Day 2 of Becoming the Woman I am and Not the Bitch I've Become

Day 2: Getting the Love You Want or Wanting the Love You Get...

Well, how about this...I start revving up the old Intention Engine, slipping the gear shift out of Misery and into Drive and look what happens...A check for over $400 arrives unexpectedly in the mail, my kids do what I ask the first time, kind of, and I find myself more present for the rest of the day, more on the planet, awake and paying attention because positive begets positive.

Take Nelda, for example. She's had a miserable life. She's a crabby old woman who was a witch even when she was younger. Now she's confined to a nursing home, paralyzed on her left side and trapped without an exit because not even her children want to be around her. She was about as negative as you could be when I met her.

She'd say the same thing every time I asked her how she was. "Same shit, different day."

And then she got moved to my friend, Alice's hall. Alice won't allow self pity. She insists Nelda do her best. She bullies, coaxes, badgers and loves her patients back to life. But Nelda was not responding. So we poured over her chart, looked for clues and found the most immediate: No one had ever thought to give Nelda an antidepressant!

Now, antidepressants are not wonder drugs. They are designed to help lift the black cloud just enough for you to note the silver lining and begin digging your way back to the real world. Antidepressants are the fart that lifts your butt off your shoulders so you can see all is not as dark as you thought.

So with a giant puff of antidepressant wind, Nelda began to respond. And Alice loved on her. She brought special foods, set up a bird feeder outside Nelda's window, brought her dog, Boomer, to visit and we gave Nelda a teddy bear.

Nelda's up almost daily. She even held my hand a week or two ago and said, "Please don't leave me. I just need someone to love me!"

So today I walk in to talk to her and she is up, dressed and in her wheelchair looking better than I've ever seen her.

"Wow," I said. "You look so pretty!"

Nelda gives me one of her trademark raised eyebrows. "And you're full of bullshit!" she says.

"That may be true," I say. "But it doesn't change the fact that I think you look great today!"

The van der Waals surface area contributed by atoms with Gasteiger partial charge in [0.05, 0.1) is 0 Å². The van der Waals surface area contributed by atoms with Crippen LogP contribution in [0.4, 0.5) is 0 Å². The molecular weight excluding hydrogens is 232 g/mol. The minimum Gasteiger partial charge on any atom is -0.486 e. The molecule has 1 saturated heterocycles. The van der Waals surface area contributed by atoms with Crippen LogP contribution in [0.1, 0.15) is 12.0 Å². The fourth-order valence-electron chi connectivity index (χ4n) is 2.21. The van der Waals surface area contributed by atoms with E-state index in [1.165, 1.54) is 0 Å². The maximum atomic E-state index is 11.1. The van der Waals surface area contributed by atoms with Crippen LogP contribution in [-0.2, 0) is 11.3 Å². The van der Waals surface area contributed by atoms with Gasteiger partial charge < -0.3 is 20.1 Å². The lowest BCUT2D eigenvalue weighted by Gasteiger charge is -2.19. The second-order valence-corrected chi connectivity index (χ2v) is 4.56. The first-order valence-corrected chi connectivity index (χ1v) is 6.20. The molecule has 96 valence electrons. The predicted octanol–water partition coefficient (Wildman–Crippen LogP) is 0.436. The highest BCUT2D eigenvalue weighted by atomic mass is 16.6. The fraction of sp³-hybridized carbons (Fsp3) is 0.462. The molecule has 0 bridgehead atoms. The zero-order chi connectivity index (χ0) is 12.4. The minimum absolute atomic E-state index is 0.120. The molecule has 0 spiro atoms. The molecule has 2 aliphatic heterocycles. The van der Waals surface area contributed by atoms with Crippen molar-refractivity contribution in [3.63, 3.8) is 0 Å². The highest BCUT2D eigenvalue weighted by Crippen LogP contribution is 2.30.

"Well..." Nelda says, thinking it over. "I still think you're full of shit but you can sit down on the bed and talk to me."

That is Nelda-speak for "I like you."

Maybe someone else would see it differently, someone who doesn't know Nelda. But I could see it for what it was.

Which made me wonder, how many other people are trying to tell me they love me? How many times do I blow off someone's attempt to communicate caring because it isn't delivered in a language, a "speak" I understand?

How many times am I like the patients who sit across from me complaining that their spouses don't love them because if they did they would _____ (fill in the blank.) And when I point out things their loved ones are doing that would indicate good will, they shake their heads. "No, that's not love. They should be _____ (fill in another blank.)

Love is being offered, but because it isn't wrapped in the right package, it's tossed aside, unwanted.

Like maybe the husband who works an extra shift on the weekend to buy something the family needs isn't deliberately staying away from his wife, maybe he's showing his love by attempting to make sure they have everything they need.

Maybe looking at what's missing keeps us from seeing the many gifts that others are trying to offer.

Maybe when I see someone I love attempting to do the right thing, I will say thank you, instead of saying "Well, I'm glad you _____, but you forgot to _____."

Maybe I will lighten up on my criticisms of others because they're only indications of my own insecurity. Maybe I will look for and expect the very best of intentions from those I love because not doing so dishonors their attempts to be the wonderful people I love.

And maybe, just maybe, I am full of shit- but it doesn't keep what I'm saying from being true...

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